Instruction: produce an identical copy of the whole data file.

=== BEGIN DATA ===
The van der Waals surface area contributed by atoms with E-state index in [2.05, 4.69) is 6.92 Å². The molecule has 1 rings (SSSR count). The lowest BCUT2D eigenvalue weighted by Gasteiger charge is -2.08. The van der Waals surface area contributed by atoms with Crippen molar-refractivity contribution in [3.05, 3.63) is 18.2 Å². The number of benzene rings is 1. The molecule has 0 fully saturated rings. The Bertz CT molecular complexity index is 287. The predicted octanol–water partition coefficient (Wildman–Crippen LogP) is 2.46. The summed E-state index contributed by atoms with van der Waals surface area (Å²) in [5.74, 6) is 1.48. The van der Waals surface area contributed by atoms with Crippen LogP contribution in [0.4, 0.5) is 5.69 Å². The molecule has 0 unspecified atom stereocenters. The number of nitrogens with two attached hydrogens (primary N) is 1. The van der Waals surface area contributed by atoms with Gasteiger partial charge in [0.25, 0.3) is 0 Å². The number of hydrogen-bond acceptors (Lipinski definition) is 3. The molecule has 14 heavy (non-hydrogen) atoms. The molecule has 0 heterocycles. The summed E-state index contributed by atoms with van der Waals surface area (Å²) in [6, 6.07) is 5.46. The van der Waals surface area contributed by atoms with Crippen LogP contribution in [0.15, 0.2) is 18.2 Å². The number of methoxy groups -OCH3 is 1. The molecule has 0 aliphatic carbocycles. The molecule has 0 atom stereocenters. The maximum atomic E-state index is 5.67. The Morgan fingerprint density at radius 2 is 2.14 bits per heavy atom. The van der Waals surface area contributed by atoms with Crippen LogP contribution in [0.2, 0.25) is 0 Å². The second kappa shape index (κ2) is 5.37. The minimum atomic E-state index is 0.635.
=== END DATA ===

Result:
The van der Waals surface area contributed by atoms with E-state index in [2.05, 4.69) is 6.92 Å². The molecule has 1 rings (SSSR count). The lowest BCUT2D eigenvalue weighted by Gasteiger charge is -2.08. The van der Waals surface area contributed by atoms with Crippen molar-refractivity contribution in [3.05, 3.63) is 18.2 Å². The number of benzene rings is 1. The molecule has 0 fully saturated rings. The Bertz CT molecular complexity index is 287. The predicted octanol–water partition coefficient (Wildman–Crippen LogP) is 2.46. The summed E-state index contributed by atoms with van der Waals surface area (Å²) in [5.74, 6) is 1.48. The van der Waals surface area contributed by atoms with Crippen LogP contribution in [0.4, 0.5) is 5.69 Å². The molecule has 0 unspecified atom stereocenters. The number of nitrogens with two attached hydrogens (primary N) is 1. The van der Waals surface area contributed by atoms with Gasteiger partial charge in [0.25, 0.3) is 0 Å². The number of hydrogen-bond acceptors (Lipinski definition) is 3. The molecule has 14 heavy (non-hydrogen) atoms. The molecule has 0 heterocycles. The summed E-state index contributed by atoms with van der Waals surface area (Å²) in [6, 6.07) is 5.46. The van der Waals surface area contributed by atoms with Crippen LogP contribution in [0.15, 0.2) is 18.2 Å². The number of methoxy groups -OCH3 is 1. The molecule has 0 aliphatic carbocycles. The molecule has 0 atom stereocenters. The maximum atomic E-state index is 5.67. The Morgan fingerprint density at radius 2 is 2.14 bits per heavy atom. The van der Waals surface area contributed by atoms with Crippen LogP contribution in [0.2, 0.25) is 0 Å². The second kappa shape index (κ2) is 5.37. The minimum atomic E-state index is 0.635.